President Obama said he accepts responsibility for the death of four Americans in the US embassy in Benghazi, Libya, as he sought to breathe new life into his faltering re-election campaign with a strong debate performance on Tuesday night.
Going head to head with Mitt Romney in New York, Obama took a far more aggressive tone than in the first debate, which he was widely seen to have lost by being too passive and failing to engage with his challenger.
“Secretary Clinton has done an extraordinary job but she works for me,” he said. “I’m the president and I’m always responsible.
“The suggestion that anyone in my team, the secretary of state, our UN ambassador, anybody on my team, would play politics or mislead when we have lost four of our own is offensive.
“That’s not what we do,” Obama said, turning to face Romney. “That’s not what I do as president, that’s not what I do as commander in chief.”
Obama has managed to overturn the Republican Party’s traditional lead on foreign policy and played to the strength in the debate by highlighting the death of Osama Bin Laden on his watch.
However since the vice presidential debate last week between Joe Biden and Paul Ryan, the Republican campaign has sought to blame Obama for the death of the US ambassador to Libya Christopher Stevens and three others.
US secretary of state Hillary Clinton tried to take some of the heat of the president in the last few days by accepting responsibility for the violent 11 September attack on the US consulate in Benghazi.
However Obama decided he could not hide behind one of his cabinet members on the issue.
“I am ultimately responsible, these are my folks, I’m the one who has to greet the coffins when they come home,” he said.
Obama was responding to Romney, who had accused him not only taking too long to identify the true cause of the attack on the embassy, but of then leaving the White House to campaign.
“The buck does stop at his desk and he takes responsibility for that failure,” Romney said. “It was terrorist attack, it took a long time for that to be told to the American people.
“When apparently we didn’t know what happened, the president flies to Las Vegas for a political fundraiser. These actions taken by a president and a leader have symbolic significance.”
However Obama criticized Romney for trying to make “political points” by staging a press conference criticizing the White House while the attack in Libya was still happening.
“You don't turn national security into a political issue certainly not right when it's happening,” he said.
The president’s subdued approach to the first debate was viewed as a game changer, with the Romney campaign seeing its poll numbers climb in the wake of his strong performance, closing the gap on Obama.
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Tuesday’s debate was far more combative. The two men prowled the stage keen to interrupt each other, reflecting how important they both believed a strong showing was.
Criticised by Democrats for failing to go after Romney when the Republican said things they thought were inaccurate in the first debate, Obama frequently challenged his claims.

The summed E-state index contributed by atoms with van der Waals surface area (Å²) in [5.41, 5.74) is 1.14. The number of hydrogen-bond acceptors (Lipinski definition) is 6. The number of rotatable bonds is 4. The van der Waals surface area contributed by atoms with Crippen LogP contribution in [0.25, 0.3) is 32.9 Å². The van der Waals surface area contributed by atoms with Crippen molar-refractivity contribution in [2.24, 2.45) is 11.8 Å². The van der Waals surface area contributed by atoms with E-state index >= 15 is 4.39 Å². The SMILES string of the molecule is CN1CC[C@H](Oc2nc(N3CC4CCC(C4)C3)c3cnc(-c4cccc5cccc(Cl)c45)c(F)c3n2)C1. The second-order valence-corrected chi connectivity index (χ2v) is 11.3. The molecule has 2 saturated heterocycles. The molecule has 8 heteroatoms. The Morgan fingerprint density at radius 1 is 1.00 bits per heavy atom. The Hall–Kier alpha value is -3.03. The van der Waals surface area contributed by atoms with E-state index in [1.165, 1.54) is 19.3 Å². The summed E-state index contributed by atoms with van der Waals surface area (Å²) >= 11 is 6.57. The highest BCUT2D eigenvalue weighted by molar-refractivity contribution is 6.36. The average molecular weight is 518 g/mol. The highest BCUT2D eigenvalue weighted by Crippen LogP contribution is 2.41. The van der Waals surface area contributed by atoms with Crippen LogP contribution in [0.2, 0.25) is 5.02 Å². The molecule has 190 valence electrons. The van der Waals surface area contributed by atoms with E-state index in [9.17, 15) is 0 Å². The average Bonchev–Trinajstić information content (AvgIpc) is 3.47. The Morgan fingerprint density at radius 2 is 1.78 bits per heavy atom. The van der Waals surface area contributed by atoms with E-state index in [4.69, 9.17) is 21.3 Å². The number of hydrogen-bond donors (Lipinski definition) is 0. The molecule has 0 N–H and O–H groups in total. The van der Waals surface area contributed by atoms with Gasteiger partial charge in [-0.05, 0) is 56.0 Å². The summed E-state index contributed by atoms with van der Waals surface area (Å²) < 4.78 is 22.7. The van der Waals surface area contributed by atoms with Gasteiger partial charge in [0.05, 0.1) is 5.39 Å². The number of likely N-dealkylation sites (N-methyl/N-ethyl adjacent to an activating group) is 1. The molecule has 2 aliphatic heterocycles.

"What Governor Romney just said just isn't true,” the president said when responding to one Romney attack on the economy. “Not true,” Obama repeated at several points during the debate.
However Romney was not content to take Obama’s more aggressive stance sitting down, telling the president not to interrupt him.
“That wasn’t a question, you'll get your chance in a second,” he told Obama at one stage, motioning for him to be quiet as the two tried to dominate the stage.
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As well as foreign policy the candidates were also quizzed on domestic US issues including the economy, the issue that more than anything will decide the election.
Dismissing Romney's claim that he had a five-point plan to create 12 million jobs, Obama said, "Governor Romney says he's got a five-point plan. Governor Romney doesn't have a five-point plan. He has a one-point plan. And that plan is to make sure that folks at the top play by a different set of rules."
"That's been his philosophy in the private sector," Obama said. "That's been his philosophy as governor. That's been his philosophy as a presidential candidate. You can make a lot of money and pay lower tax rates than somebody who makes a lot less."
Obama also took a swipe at Romney's personal wealth when he was pressed on how much money he had himself. "I don't look at my pension, it's not as big as yours so it doesn't take as long," he sad.
Romney in turn hit Obama for failing to create as many jobs as he had promised, arguing there were "23 million people struggling to find a job".
"The president's policies have been exercised over the last four years and they haven't put America back to work," he said. "We have fewer people working today than when he took office."
Unlike the first debate the format of Tuesday’s clash was in the style of a Town Hall meeting, with the two candidates taking questions from members of the specially selected audience.
And the moderator, CNN’s Candy Crowley, frequently had to step in to police the two candidates with a firm hand as they itched to correct each other.
At one stage Crowley had to cut the president off to give Romney a go, she told Obama: "Don’t go away though."
“I’m here,” the president responded. Which unlike the first debate, he certainly was.
The third and final debate, on foreign policy, will be held on Monday 22 October. Election day is Tuesday 6 November.